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We conducted a field experiment to assess interrelationships between leaf-tissue secondary chemistry, avian predation, and the abundance and diversity of arthropods occurring on sagebrush (Artemisia tridentata) in central Oregon. Arthropods were removed from individual shrubs, some of which were then caged to exclude birds. Secondary chemistry and arthropods were sampled at intervals up to 56 wk following the defaunation/caging treatment. Recovery rates differed among arthropod taxa and functional groups. Several sap-sucking homopterans and hemipterans reached control levels within 2-4 wk of the treatment, whereas abundances of parasitoids and predators recovered to match control numbers only 6 wk after defaunation....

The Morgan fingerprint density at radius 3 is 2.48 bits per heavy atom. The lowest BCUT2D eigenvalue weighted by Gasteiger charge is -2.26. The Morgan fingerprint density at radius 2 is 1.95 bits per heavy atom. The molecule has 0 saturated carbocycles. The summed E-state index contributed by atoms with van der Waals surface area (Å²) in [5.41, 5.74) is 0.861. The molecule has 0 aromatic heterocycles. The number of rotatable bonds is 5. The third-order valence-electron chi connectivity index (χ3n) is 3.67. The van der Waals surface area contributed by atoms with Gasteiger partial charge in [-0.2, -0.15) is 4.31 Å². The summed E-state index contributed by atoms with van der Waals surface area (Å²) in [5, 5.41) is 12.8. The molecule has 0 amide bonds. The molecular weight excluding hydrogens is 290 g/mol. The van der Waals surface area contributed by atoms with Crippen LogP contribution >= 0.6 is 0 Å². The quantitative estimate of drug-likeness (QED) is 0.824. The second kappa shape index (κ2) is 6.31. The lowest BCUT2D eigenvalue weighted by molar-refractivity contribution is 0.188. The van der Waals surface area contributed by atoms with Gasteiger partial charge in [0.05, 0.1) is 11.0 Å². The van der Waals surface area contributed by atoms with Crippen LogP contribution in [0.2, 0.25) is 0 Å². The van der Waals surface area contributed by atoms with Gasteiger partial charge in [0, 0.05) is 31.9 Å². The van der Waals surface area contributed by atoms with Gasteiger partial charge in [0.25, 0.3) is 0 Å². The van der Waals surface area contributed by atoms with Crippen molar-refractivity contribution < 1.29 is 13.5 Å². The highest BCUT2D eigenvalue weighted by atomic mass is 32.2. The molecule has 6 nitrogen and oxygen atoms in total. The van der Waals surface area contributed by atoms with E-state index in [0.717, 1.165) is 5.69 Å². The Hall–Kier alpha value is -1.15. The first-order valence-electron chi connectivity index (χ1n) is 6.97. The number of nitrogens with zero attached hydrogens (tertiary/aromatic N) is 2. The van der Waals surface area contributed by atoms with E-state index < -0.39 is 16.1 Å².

Degradation, fragmentation, and loss of native sagebrush (Artemisia spp.) landscapes have imperiled these habitats and their associated avifauna. Historically, this vast piece of the Western landscape has been undervalued: even though more than 70% of all remaining sagebrush habitat in the United States is publicly owned, <3% of it is protected as federal reserves or national parks. We review the threats facing birds in sagebrush habitats to emphasize the urgency for conservation and research actions, and synthesize existing information that forms the foundation for recommended research directions. Management and conservation of birds in sagebrush habitats will require more research into four major topics: (1) identification...